- The Washington Times - Monday, March 18, 2002

Sen. Robert C. Smith of New Hampshire is making political enemies out of Republican friends in a nasty Senate primary fight against Rep. John E. Sununu that deeply troubles the White House.
Mr. Smith is championing liberal environmental and animal-rights causes and suggesting that two fellow Republicans of Arab descent Bush-Cheney 2000 fund-raiser George Salem and Mr. Sununu, whose father was White House chief of staff during the administration of President Bush's father are soft on Arab terrorism.
"Bob Smith is behind efforts to attack Sununu and use the disgusting smear that because he is of Arab descent, he is pro-terrorist," says Americans for Tax Reform President Grover Norquist. "His campaign has been putting that out as part of their fund raising."
The White House, eager to end the Democrats' one-seat majority in the Senate, is monitoring the New Hampshire contest and has intervened at least once to chastise Mr. Smith for playing ethnic politics.
Top Republicans are privately skeptical of Mr. Smith's chances of defeating popular Gov. Jeanne Shaheen, his likely Democratic challenger. Polls indicate Mr. Sununu has a better chance of beating the governor.
While reducing reliance on Middle Eastern oil sources is a key element of Mr. Bush's war against terrorism, Mr. Smith opposes the lynchpin of the Bush energy policy oil drilling in a small portion of the Alaska National Wildlife Refuge.
Mr. Smith "seems to be working both sides," says former New Hampshire Gov. Hugh Gregg, a fellow Republican who counts Mr. Smith as a friend. "He was rather conservative at one time, then got mixed up with the environmentalists on Alaska drilling and that put him in the other camp."
Jewish groups are similarly puzzled by Mr. Smith's politics.
"We support the passage of energy legislation that will decrease America's dependence on foreign oil," said Malcolm Honlein, chairman of the Conference of Presidents of Major Jewish Organizations. "Clearly, America's security interests dictate we should be less dependent on foreign oil and broadening the sources of oil imports rather than relying on just the Middle East."
White House political aides say privately that Mr. Smith's campaign has violated what they call the "Bush model" for Republican campaigning: "Say what you're for and don't tear down your opponent."
The White House intervened when Mr. Smith criticized Mr. Salem, who raised money for Mr. Sununu while representing a foundation accused of financing Palestinian terrorists.
Mr. Smith alluded to Mr. Salem by saying New Hampshire voters "want someone with clear and concise views on terrorism" and "will judge a congressman based on the people he associates with, his voting record and campaign contributions."
That prompted the White House to phone Mr. Smith's office to say that remarks "that paint Arab Americans with a broad brush aren't helpful" and that "Mr. Salem is a good friend of the president's and an honorable man."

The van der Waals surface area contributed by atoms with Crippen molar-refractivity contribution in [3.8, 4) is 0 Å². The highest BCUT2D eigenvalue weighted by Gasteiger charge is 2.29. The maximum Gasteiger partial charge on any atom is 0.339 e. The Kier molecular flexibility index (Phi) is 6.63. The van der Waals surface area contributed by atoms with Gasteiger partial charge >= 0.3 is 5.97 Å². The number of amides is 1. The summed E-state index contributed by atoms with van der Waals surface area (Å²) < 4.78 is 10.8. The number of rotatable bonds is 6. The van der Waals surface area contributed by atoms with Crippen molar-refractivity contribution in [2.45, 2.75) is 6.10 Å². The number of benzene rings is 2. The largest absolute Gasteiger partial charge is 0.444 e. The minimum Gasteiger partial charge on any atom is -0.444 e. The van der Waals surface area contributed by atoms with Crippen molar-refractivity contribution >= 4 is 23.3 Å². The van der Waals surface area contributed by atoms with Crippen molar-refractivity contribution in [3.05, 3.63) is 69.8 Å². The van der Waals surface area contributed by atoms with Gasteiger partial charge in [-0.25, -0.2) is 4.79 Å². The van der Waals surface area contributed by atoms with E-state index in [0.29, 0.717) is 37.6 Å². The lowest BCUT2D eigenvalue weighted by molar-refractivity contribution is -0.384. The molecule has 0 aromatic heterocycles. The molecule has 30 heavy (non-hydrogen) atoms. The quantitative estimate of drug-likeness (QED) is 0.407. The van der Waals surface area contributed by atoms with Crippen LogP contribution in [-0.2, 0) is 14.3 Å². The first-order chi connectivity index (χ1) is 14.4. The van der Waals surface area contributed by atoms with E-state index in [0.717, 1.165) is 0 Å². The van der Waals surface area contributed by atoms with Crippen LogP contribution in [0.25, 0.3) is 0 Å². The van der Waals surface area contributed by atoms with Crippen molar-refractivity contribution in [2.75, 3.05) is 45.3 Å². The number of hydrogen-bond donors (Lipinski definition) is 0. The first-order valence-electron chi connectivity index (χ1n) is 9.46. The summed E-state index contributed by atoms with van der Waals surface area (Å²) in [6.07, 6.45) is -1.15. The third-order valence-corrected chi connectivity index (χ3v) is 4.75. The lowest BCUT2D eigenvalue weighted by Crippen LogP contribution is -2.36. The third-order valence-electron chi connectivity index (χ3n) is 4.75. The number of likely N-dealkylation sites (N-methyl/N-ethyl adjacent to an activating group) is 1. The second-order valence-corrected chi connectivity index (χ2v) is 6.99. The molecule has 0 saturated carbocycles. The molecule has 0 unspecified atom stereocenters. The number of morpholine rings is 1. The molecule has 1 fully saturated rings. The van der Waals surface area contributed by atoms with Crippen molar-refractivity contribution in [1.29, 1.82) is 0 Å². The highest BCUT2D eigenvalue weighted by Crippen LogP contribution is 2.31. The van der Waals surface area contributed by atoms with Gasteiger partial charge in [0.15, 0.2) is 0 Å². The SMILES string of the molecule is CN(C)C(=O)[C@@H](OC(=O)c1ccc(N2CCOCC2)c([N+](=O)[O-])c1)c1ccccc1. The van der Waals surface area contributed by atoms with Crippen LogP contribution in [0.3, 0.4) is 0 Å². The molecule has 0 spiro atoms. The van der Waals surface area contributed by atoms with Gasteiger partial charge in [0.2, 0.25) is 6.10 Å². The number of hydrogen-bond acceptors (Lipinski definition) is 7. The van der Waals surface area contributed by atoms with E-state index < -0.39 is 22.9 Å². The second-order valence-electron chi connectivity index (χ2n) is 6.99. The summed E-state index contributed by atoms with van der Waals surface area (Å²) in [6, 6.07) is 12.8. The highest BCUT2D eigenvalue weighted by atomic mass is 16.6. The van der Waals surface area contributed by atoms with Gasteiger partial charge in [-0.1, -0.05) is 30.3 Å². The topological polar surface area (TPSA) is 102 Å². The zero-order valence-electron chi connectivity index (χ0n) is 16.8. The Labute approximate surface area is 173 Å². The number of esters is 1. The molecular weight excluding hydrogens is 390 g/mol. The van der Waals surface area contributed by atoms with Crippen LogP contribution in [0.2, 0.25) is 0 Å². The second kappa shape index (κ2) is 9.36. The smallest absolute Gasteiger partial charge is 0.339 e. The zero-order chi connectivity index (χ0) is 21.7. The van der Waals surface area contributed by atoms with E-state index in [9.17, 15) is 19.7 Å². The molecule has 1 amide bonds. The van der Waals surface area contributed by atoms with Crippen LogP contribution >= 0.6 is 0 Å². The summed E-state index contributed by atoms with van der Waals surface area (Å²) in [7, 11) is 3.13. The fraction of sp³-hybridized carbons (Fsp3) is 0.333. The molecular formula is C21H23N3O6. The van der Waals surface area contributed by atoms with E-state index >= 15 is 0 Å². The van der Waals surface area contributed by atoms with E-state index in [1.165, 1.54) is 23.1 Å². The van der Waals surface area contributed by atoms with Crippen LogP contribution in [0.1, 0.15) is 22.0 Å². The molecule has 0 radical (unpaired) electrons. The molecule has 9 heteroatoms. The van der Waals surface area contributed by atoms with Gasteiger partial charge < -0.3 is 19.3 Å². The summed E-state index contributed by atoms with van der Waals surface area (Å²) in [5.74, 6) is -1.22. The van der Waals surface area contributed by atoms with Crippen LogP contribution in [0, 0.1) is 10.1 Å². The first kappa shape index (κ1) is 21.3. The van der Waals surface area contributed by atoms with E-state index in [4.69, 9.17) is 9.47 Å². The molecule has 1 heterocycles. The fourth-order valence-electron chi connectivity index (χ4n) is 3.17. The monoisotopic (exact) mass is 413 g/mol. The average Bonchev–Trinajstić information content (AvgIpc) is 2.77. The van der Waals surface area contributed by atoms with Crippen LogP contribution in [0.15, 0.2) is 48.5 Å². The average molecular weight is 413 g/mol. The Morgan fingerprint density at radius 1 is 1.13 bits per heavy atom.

When Sununu campaign donor Ziad Asali said some Muslims may feel that Osama bin Laden represents "legitimate grievances deeply felt in the Arab and Islamic world," Smith campaign manager Corey Lewandowski said, "If that is the type of person Congressman Sununu feels should be contributing to his campaign, then I think that may call into question his views on terrorism."
Smith spokeswoman Lisa Harrison says her boss and Mr. Sununu have disagreements over anti-terrorism policy. "But this has nothing to do with someone's ethnic background, nor would Senator Smith try to make it such, and the media's attempts to do so are most unfortunate," Miss Harrison says.
Sununu supporters note that the congressman voted for $3 billion in annual U.S. aid to Israel and Mr. Smith did not. But Mr. Sununu also was one of six Republicans to vote against a measure opposing the unilateral declaration of a Palestinian state and the only Republican to oppose penalizing the Palestinian Authority if it declared an independent state without Israel's consent.
Republican Jewish Coalition executive director Matthew Brooks calls Mr. Sununu's voting record "particularly troubling. He was one of only two Republicans who supported federal money going to the Palestinian Authority and has been on the wrong side on votes on issues like making Jerusalem the capital of Israel."
Republican Jewish defenders of Mr. Sununu include former Sen. Warren Rudman of New Hampshire and Mark Isakowitz, a Republican fund-raiser and strategist. "I don't think we'd be talking about anything having to do with Israel or terrorism if Sununu had a different last name or background, and as a Jewish American, that's offensive," says Mr. Isakowitz.
Mr. Smith's effort to appeal to abortion foes, tax cutters, pro-Israel voters, animal-rights activists and environmentalists is "worse than a Republican version of the Rainbow Coalition," says Mr. Norquist. "Smith has fooled himself into believing that if he gives the left what it wants on radical environmental and animal-rights issues, it will support his re-election. But they're just using him. They'll vote for Shaheen, who is liberal on everything."
In July 1999, Mr. Smith quit the Republican Party, which he denounced as "hypocritical," and declared himself an independent. He rejoined the party four months later.


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